That flat-screen television may look like a great way to cash in your reward points, but after crunching the numbers, Consumer Reports says many rewards are not worth your points.
Dawn Dankner-Rosen keeps track of the reward points she gets on her credit card so that she can book free flights. With six people in her family, she says she has saved thousands of dollars.
"We've gone to California. We've gone to France and Spain and Italy. So we've gone all over the world using our, our miles," she said.
But are plane tickets the best way to spend those miles and reward points? You can get computers, TVs and even furniture and mattresses.
"Hands down, the best value for your miles is an airline ticket. The way we calculated the value is to compare the miles you spend to the actual cost of the item," said Chris Fichera with Consumer Reports.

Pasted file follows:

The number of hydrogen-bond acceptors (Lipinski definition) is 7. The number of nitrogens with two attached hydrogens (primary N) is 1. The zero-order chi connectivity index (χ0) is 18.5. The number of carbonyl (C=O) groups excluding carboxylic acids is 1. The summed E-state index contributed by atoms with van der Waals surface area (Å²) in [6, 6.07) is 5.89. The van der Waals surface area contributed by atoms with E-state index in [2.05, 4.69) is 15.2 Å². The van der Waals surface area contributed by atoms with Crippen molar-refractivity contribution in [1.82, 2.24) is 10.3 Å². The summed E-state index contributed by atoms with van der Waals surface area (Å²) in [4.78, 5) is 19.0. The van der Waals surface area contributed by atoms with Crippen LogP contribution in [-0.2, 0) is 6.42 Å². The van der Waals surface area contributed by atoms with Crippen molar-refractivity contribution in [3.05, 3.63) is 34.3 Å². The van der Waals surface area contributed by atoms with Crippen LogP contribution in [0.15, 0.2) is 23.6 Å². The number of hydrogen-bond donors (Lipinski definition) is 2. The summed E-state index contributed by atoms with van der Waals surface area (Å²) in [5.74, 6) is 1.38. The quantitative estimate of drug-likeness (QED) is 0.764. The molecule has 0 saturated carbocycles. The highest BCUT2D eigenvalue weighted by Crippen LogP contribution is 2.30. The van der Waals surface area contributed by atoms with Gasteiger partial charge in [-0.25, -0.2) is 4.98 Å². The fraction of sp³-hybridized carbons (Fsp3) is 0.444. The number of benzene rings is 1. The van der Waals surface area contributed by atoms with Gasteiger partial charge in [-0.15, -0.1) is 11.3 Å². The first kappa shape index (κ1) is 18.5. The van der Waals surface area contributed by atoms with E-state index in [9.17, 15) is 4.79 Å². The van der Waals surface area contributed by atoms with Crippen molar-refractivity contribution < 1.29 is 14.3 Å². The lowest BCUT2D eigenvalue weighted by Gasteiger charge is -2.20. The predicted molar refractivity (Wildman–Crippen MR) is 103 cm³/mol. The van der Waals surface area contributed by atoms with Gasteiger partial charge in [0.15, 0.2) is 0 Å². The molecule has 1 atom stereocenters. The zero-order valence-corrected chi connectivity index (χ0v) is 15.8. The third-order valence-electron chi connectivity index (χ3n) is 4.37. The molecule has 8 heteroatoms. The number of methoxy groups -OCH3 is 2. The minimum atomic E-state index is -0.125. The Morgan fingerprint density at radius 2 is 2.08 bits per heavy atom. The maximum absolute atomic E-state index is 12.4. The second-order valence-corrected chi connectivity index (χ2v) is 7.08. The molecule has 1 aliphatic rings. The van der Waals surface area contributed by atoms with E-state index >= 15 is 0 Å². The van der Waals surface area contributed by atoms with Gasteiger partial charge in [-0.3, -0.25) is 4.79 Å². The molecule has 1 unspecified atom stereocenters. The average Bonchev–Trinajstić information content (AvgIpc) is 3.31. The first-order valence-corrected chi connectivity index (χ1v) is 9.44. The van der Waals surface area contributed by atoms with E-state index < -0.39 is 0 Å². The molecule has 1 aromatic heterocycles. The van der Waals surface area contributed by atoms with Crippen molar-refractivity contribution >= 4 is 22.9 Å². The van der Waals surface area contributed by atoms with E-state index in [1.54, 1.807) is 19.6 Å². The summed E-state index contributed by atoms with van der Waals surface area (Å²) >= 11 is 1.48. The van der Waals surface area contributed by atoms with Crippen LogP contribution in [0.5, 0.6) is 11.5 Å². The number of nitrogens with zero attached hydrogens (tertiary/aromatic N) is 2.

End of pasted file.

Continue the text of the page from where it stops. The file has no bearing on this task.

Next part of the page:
For instance, the average price of a domestic flight is about $350. If you divide that by the 25,000 points it can take to get a ticket, each mile is worth about 1.4 cents.
Even if you have to use 35,000 points, the value of the mile is still a penny.
"Buying merchandise with points or miles is generally a worse deal. One flat-screen TV we looked at cost more than 78,000 points," Fichera said.
A TV like that retails for around $400 dollars. Divide that by 78,000 and the points are only worth about half a cent.
For hotel stays, using points may be worth it. But you've got to do the math because deals vary.
And while air travel is the best way to spend your miles, airlines don't always make it easy with blackout dates and other restrictions.
Dankner-Rosen says you have to be persistent and flexible. With a little effort, she's managed to book a trip for the whole family to China this summer.
"It's a way to, to bring everybody together," she said. "We have unbelievable memories. It's golden."
Consumer Reports money adviser says if you have just a few miles you'd like to use up, some of the best deals for small transactions are newspaper or magazine subscriptions.